Serum neopterin and somatization in women with chemical intolerance, depressives, and normals

Authors:Roberto Patarca, Nancy G. Klimas, Iris R. Bell, and Elizabeth Hardin
Department of Medicine, University of Miami School of Medicine, Miami, Florida, and
Department of Psychiatry, University of Arizona Health Sciences Center, Tucson, Arizona.

The symptom of intolerance to low levels of environmental chemicals (CI, chemical intolerance) is a feature of several polysymptomatic conditions that overlap symptomatically with depression and somatization, i.e., chronic fatigue syndrome, fibromyalgia, multiple chemical sensitivity, and Persian Gulf War syndrome. These syndromes can involve many somatic symptoms consistent with possible inflammation. Immunological or neurogenic triggering might account for such inflammation. Serum neopterin, which has an inverse relationship with L-tryptophan availability, may offer a marker of inflammation and macrophage/monocyte activation. We compared middle-aged women with CI (who had high levels of distress) (n=14), depressives without CI (n=10), and normals (n=l1). Groups did not differ in 4 p.m. resting levels of serum neopterin. However, the Clalone had strong positive correlations between neopterin and all of the scales measuring somatization. These preliminary findings suggest the need for additional research on biological correlates of "unexplained" multiple somatic symptoms in subtypes of apparent somatizing disorders.

Altered cytokine production in whole blood cultures of Chronic Fatigue Syndrome patients and a disturbed regulation by glucocorticoids

Authors: J. Visser¹ W. Graffelman² B. Blauw¹, I. Haspels¹, E.R. de Kloet*, and Lex Nagelkerken¹.
¹Division of Immunological and Infectious Diseases, TNO Prevention and Health Leiden
²Division of General Practice, University of Leiden and
*Division of Medical Pharmacolbgy, LACDR, Leiden, The Netherlands.

Recently, we have shown that CD4+ T cells from patients with the chronic fatigue syndrome (CFS) produce less IFN-gamma and display an increased sensitivity to glucocorticoids (GC) with regard to proliferation and IL-4 production (J Infect Dis 1998;177:451-4). Further studies with healthy donors studying IL-10 and IL-12 (two very important regulating cytokines for IFN-gamma) revealed that IL-12 was very sensitive to GC suppression, while IL-10 was relatively resistant (Blood, vol. 91, No. 11 (June 1), 1998: pp 4255-4264). In view of the importance of these cytokines in the regulation of IFN-gamma, we studied the regulation of IL-10 and IL-12 by endogenous and exogenous GC in whole blood cultures of CFS patients. Thirty patients, as well as age- and sex-matched controls, were used in this study. CFS patients showed an increased production of lps induced IL-l0 (p < 0.05), and a reduced production of IL-12 (p=0.06). No differences in sensitivity to dexamethasone (DEX) was detected with regard to TNF-alpha and IL-12 (p40) production, but the patients showed an increased sensitivity with regard to IL-10. Although IL-10 is relatively resistant, we observed that relatively more patients were sensitive for DEX, and approximately 6-fold less DEX was required to suppress the IL-10 production by 50%. This might imply an improper functioning of GC-receptors (GR), since IL-10 production showed an inverse correlation with serum levels of cortisol in the controls, but not in the patients. Further studies regarding the number and affinity of GR in lymphocytes from CFS patients in relation to cytokine secretion are being performed to get more insight in the altered regulation of cytokines by GC in CFS patients.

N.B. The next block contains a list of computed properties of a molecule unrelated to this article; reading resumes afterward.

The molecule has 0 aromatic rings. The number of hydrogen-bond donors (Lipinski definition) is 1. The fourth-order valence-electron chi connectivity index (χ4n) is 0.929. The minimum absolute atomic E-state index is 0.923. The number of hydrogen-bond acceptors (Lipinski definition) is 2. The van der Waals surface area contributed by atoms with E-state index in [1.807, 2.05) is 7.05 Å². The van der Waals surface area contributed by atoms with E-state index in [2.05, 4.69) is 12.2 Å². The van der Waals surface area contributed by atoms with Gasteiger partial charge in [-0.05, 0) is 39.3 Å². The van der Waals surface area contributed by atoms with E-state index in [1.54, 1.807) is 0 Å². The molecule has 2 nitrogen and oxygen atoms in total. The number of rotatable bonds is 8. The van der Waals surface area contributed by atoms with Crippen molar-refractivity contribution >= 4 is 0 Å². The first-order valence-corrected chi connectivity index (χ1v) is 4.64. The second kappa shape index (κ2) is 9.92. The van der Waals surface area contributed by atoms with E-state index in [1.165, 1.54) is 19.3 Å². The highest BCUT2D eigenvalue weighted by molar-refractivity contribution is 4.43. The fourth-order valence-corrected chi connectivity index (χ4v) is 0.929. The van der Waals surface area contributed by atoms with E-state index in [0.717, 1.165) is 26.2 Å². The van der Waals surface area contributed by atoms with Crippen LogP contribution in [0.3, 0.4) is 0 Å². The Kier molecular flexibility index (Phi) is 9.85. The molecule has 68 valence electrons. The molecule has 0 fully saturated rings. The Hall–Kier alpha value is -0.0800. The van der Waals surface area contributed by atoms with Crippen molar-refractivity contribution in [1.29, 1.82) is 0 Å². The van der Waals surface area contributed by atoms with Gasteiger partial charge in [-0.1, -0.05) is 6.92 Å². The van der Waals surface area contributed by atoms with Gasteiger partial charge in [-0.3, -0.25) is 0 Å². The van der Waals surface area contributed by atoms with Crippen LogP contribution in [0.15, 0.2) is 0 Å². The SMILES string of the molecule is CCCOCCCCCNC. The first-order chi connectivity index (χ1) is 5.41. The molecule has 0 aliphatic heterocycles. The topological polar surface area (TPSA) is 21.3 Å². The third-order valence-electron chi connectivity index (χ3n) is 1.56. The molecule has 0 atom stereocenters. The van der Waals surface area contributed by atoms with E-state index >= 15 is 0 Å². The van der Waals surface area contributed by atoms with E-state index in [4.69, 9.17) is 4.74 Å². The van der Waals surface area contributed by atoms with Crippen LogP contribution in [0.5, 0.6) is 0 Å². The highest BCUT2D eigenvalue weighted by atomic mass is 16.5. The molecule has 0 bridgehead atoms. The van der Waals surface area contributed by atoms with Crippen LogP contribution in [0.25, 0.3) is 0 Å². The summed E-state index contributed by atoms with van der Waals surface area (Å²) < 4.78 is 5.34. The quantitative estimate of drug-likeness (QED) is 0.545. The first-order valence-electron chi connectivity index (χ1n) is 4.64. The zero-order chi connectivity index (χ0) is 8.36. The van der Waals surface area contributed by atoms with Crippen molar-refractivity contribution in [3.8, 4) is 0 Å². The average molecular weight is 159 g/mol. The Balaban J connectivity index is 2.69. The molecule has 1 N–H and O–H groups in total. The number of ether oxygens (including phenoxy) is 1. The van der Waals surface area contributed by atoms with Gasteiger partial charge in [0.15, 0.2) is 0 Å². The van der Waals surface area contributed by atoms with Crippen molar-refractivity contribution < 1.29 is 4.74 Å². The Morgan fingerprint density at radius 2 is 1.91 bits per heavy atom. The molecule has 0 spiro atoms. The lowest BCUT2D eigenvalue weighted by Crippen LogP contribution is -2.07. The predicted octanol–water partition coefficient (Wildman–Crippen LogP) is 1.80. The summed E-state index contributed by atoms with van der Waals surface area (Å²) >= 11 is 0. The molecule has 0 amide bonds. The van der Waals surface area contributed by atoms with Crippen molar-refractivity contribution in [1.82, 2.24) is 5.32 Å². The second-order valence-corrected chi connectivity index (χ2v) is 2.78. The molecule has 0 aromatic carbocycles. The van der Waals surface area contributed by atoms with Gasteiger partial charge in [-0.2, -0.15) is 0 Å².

Ixenobiotic toxicity associated with avital (root canal) teeth and associated with Chronic Fatigue Syndrome (CFS)

Authors: Paul R. Chenev MD, Ph.D.; Holly Keever LMT; Elizabeth Furr MT; and Ian Hyams, MD.

Objective:The purpose of this study is to evaluate whether or not root-canal teeth from CFS patients represent a significant source of xenobiotic toxins which have been recently associated with CFS and correlate with severity of illness. Since the pioneering work of Edward C. Rosenow, chief of bacteriology at the Mayo Clinic from 1915 - 1944, it has been known that avital or dead teeth can be a source of infection and human illness. Austin and Cook reported that 89% of avital teeth versus 4% of living teeth were infected by standard culture techniques. Advances in bacteriology, especially anaerobic culture techniques has increased that percentage to over 96% of root filled avital teeth and 98% of non-root filled avital teeth. Recent studies using electron microscopy has shown that 60% of avital tooth infections are bacterial, while 40% are fungal.